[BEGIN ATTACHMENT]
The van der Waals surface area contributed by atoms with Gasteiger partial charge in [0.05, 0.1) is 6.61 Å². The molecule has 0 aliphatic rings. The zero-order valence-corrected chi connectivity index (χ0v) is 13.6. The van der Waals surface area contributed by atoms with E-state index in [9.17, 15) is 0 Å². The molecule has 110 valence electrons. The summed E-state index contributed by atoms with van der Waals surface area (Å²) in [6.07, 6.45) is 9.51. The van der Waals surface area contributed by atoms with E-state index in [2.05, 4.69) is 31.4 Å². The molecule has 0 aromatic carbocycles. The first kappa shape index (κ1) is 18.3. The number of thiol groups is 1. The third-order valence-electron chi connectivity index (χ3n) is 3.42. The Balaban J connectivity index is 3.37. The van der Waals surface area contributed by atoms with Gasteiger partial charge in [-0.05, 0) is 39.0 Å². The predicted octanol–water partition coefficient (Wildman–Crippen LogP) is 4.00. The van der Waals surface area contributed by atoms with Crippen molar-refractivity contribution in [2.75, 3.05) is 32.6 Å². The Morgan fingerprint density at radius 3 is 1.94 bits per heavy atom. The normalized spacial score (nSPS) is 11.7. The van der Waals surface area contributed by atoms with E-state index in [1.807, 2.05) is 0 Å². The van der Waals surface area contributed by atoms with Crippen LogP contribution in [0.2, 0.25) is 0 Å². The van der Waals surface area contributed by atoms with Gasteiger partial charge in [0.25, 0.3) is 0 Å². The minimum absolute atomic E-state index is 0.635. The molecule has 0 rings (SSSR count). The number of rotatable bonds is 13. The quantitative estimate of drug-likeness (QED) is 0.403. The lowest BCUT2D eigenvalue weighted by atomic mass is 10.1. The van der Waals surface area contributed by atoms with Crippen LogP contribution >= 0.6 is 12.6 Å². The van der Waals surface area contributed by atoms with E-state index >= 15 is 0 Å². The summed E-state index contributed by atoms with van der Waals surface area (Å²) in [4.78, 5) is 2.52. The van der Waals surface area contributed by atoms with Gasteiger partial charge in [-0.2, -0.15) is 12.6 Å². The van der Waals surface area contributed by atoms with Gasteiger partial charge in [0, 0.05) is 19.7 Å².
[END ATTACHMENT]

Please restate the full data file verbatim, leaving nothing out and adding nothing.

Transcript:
The van der Waals surface area contributed by atoms with Gasteiger partial charge in [0.05, 0.1) is 6.61 Å². The molecule has 0 aliphatic rings. The zero-order valence-corrected chi connectivity index (χ0v) is 13.6. The van der Waals surface area contributed by atoms with E-state index in [9.17, 15) is 0 Å². The molecule has 110 valence electrons. The summed E-state index contributed by atoms with van der Waals surface area (Å²) in [6.07, 6.45) is 9.51. The van der Waals surface area contributed by atoms with E-state index in [2.05, 4.69) is 31.4 Å². The molecule has 0 aromatic carbocycles. The first kappa shape index (κ1) is 18.3. The number of thiol groups is 1. The third-order valence-electron chi connectivity index (χ3n) is 3.42. The Balaban J connectivity index is 3.37. The van der Waals surface area contributed by atoms with Gasteiger partial charge in [-0.05, 0) is 39.0 Å². The predicted octanol–water partition coefficient (Wildman–Crippen LogP) is 4.00. The van der Waals surface area contributed by atoms with Crippen molar-refractivity contribution in [2.75, 3.05) is 32.6 Å². The Morgan fingerprint density at radius 3 is 1.94 bits per heavy atom. The normalized spacial score (nSPS) is 11.7. The van der Waals surface area contributed by atoms with E-state index in [1.807, 2.05) is 0 Å². The van der Waals surface area contributed by atoms with Crippen LogP contribution in [0.2, 0.25) is 0 Å². The van der Waals surface area contributed by atoms with Gasteiger partial charge in [0.25, 0.3) is 0 Å². The minimum absolute atomic E-state index is 0.635. The molecule has 0 rings (SSSR count). The number of rotatable bonds is 13. The quantitative estimate of drug-likeness (QED) is 0.403. The lowest BCUT2D eigenvalue weighted by atomic mass is 10.1. The van der Waals surface area contributed by atoms with Crippen LogP contribution >= 0.6 is 12.6 Å². The van der Waals surface area contributed by atoms with E-state index >= 15 is 0 Å². The summed E-state index contributed by atoms with van der Waals surface area (Å²) in [4.78, 5) is 2.52. The van der Waals surface area contributed by atoms with Gasteiger partial charge in [-0.2, -0.15) is 12.6 Å². The van der Waals surface area contributed by atoms with Gasteiger partial charge in [0, 0.05) is 19.7 Å².